Do you know the normal heart rate for cats? More importantly, do you know why it’s critical to know your cat’s average?
Cats have a set of vital signs–measurements of basic functions like pulse and temperature–just like we humans do. Every individual cat has a baseline set of vitals, and because there is a lot of variation between individuals, you need to know your cat’s unique numbers. That way, when you take your cat in for an annual well visit or if your cat ever does get sick or injured, you’ll have his or her baseline vitals to take with you to the vet. Luckily, you can quickly and easily check your cat’s heart rate at home and establish your cat’s average.
Is My Cat’s Heart Rate Normal?
The normal heart rate for a cat is 140 to 180 beats per minute (bpm) for a normal, healthy, resting cat. But this is only an average. It can vary depending on breed, activity level, stress, and the individual. A typical cat experiencing stress, like a trip to the vet, might have a heart rate up to 220 bpm and it’s still considered average for those circumstances.
Since there is so much variability, instead of relying on 140 to 180 as a broad average range, calculate your own cat’s individual bpm. How? Start measuring!
Establish a baseline heart rate for your cat. Here’s how to quickly check the heart rate of a cat. Repeat the exercise a few times at a normal, resting rate–when your cat is calm and still–and a few times at an active rate–when your cat finishes a 15-minute bout of exercise. The goal is to gather a set of numbers you can average yourself. Because, remember, the average heart rate for cats might not be the average heart rate for your cat.
Grab a notebook or open the notes app on your phone. Track your cat’s heart rate and note alongside the number your cat’s activity level and the date and time. If there is any relevant health data–like your cat is taking medication, recovering from an injury, or experiencing a new symptom–note that, too. Save the notes or tuck the notebook somewhere safe so it’s readily accessible the next time your cat heads to the vet.
What Can Affect a Cat’s Heart Rate?
Once you’ve established a baseline heart rate, it’ll give you the info you need to know when your cat’s heart rate falls above or below average. However, there are normal causes for changes in heart rate. These normal changes should compare to a cat heart rate at rest.
For example, after a vigorous laser-chasing session, your cat’s bpm will naturally go up. Like yours does after a brisk walk or jog, exercise will increase your cat’s heart rate. That’s normal and actually a good thing for long-term cardiovascular health.
Other potential causes for a change in your cat’s heart rate include:
- Congestive heart failure
- Cardiac Arrhythmia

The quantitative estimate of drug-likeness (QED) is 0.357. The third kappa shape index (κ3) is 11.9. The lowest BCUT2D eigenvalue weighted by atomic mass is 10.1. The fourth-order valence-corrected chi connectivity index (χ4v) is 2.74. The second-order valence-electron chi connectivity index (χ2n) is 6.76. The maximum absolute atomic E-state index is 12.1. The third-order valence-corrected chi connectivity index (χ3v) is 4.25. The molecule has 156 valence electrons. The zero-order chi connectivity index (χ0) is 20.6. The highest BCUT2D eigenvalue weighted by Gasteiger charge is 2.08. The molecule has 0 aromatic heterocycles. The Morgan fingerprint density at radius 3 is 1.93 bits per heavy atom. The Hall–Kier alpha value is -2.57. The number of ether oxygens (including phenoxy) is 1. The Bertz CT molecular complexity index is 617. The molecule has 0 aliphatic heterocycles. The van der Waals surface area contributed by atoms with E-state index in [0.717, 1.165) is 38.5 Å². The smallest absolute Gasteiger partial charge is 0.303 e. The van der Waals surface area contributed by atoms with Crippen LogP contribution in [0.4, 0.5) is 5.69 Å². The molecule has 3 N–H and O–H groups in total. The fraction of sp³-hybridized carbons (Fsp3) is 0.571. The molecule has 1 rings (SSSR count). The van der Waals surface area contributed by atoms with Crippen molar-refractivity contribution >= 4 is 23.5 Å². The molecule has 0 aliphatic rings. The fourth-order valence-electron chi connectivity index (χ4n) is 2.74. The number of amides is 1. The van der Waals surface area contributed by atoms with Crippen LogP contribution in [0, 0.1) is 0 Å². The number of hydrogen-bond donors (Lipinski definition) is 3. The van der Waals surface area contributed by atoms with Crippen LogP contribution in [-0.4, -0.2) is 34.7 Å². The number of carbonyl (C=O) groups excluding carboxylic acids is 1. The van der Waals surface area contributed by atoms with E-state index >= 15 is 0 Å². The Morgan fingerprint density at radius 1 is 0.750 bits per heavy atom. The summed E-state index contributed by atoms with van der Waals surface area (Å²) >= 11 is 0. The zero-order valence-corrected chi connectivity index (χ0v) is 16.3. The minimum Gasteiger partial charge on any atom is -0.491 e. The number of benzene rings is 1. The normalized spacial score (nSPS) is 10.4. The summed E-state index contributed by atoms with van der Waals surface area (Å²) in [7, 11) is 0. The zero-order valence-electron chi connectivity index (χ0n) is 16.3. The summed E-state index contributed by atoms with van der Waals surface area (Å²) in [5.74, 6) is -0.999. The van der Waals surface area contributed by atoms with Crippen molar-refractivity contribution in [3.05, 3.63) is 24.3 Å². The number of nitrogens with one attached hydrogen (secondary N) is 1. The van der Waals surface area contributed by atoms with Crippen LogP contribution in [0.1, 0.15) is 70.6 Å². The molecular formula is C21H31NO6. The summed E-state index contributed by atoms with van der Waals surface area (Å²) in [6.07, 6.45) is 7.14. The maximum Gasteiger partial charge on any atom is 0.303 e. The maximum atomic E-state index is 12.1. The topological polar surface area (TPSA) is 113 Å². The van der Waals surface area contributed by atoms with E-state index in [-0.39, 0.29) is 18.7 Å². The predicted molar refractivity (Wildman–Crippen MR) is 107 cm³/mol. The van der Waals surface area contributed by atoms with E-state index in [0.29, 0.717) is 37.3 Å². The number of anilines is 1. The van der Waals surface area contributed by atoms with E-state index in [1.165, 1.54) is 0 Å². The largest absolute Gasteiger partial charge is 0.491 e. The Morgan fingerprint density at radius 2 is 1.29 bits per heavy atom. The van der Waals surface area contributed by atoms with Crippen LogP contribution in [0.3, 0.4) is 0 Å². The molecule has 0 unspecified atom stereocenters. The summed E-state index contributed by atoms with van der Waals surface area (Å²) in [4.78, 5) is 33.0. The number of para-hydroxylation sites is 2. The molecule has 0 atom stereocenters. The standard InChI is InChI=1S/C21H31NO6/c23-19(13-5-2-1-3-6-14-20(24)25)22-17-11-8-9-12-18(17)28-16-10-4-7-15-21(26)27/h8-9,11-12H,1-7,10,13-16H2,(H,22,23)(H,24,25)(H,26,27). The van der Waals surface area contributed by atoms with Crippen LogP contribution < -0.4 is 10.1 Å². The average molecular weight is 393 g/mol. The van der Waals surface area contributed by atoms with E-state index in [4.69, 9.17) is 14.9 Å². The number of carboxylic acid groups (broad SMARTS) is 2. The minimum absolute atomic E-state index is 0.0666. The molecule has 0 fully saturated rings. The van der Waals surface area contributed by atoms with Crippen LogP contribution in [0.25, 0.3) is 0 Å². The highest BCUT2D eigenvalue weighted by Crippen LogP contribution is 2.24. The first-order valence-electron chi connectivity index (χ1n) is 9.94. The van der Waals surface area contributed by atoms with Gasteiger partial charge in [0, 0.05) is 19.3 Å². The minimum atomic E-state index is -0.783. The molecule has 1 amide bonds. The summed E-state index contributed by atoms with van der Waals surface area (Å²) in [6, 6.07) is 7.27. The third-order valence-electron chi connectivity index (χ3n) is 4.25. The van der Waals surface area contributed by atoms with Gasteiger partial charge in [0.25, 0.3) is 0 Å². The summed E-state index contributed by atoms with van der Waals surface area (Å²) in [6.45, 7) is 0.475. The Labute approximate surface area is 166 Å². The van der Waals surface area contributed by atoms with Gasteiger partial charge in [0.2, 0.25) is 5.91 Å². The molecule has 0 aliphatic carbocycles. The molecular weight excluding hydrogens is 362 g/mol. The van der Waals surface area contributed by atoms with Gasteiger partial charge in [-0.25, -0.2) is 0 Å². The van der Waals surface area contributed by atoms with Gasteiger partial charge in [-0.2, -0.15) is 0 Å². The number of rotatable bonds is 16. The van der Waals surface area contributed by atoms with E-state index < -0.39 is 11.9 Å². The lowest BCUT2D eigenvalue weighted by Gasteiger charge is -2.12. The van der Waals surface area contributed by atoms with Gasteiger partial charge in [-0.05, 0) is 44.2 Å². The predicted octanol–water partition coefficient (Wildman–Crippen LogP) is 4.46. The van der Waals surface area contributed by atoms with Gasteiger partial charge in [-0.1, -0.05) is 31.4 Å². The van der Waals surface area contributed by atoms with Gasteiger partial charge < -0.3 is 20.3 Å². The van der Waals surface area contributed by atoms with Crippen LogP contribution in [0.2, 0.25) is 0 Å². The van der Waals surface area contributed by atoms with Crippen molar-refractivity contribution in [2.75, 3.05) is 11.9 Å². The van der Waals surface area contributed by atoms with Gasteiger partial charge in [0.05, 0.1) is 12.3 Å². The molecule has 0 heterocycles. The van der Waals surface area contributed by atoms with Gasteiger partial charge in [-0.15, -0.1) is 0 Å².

That’s why it’s so important to log your cat’s heart rate. You’ll be able to notice any fluctuations immediately and take the appropriate action. For instance, if you rearrange your living room and cause your cat extra stress, his or her bpm might be higher than usual. But you’ll be clear on the cause. If your cat’s heart rate is higher or lower than usual and you don’t know the cause, read on to see when to worry.
When Should My Cat’s Heart Rate Worry Me?
Some variability in your cat’s heart rate is normal. However, cats are masters at masking injury and illness. It’s part of their genetic code: Our cats’ ancestors needed to hide any injuries or illnesses because those things would have made them more susceptible to predation. So, to avoid getting eaten, they evolved the instinct to hide pain. As all pet parents know, though, that propensity for hiding pain also means it’s much harder to know when your cat needs medical attention.
By now you know the average cat heart rate for your cat specifically. If you suspect your cat is sick or in pain, take several measurements of your cat’s heart rate while you wait to get through to the vet. Track this in your notebook or app so that you can show the comparative data to your vet.
If your cat is otherwise healthy and his or her heart rate is fluctuating but staying within a normal range, monitor the situation. Check your cat’s heart rate periodically to ensure it stays within that safe range. If it falls below 140 or rises above 220, head straight to the vet.
If your cat’s heart rate stays in the normal range but you suspect anything is amiss with your cat, head to the vet. At the first sign of concern, seek medical attention.
Your cat’s heart rate is one of the five vital stats that we encourage you to monitor. Join us in our Pet Health 5 movement and together we can start tracking our pet’s health. It’s super easy! We’ll send you a reminder on the 5th of each month with a checklist of what to do and how to do it. All you need to do is take the time to check your cat’s health stats and log them.
Pet health and dog health is an important aspect of helping our cats live long and happy lives. You can start today by counting your cat’s bpm and signing up for Pet Health 5.
Keeping track of our pet’s health helps them live healthier, longer lives. As a loving pet parent, knowing the normal heart rate for cats in your home and being able to monitor them, will give you peace of mind along with the knowledge that your cat is happy and comfortable.
How do you plan to track your cat’s baseline heart rate? Do you use an app or a paper notebook? Have you been able to establish an average heart rate for your cat?
About the Author: Maggie Marton writes about dogs, cats, and kids–and often the intersection of all three–for print and web publications and on her award-winning blog, OhMyDogBlog.com. Maggie co-authored Pet Blogging for Love and Money, a guide to launching and running a profitable pet blog. She lives in the Indianapolis area with a dog, two cats, a tank of fish, two preschoolers, and a patient husband.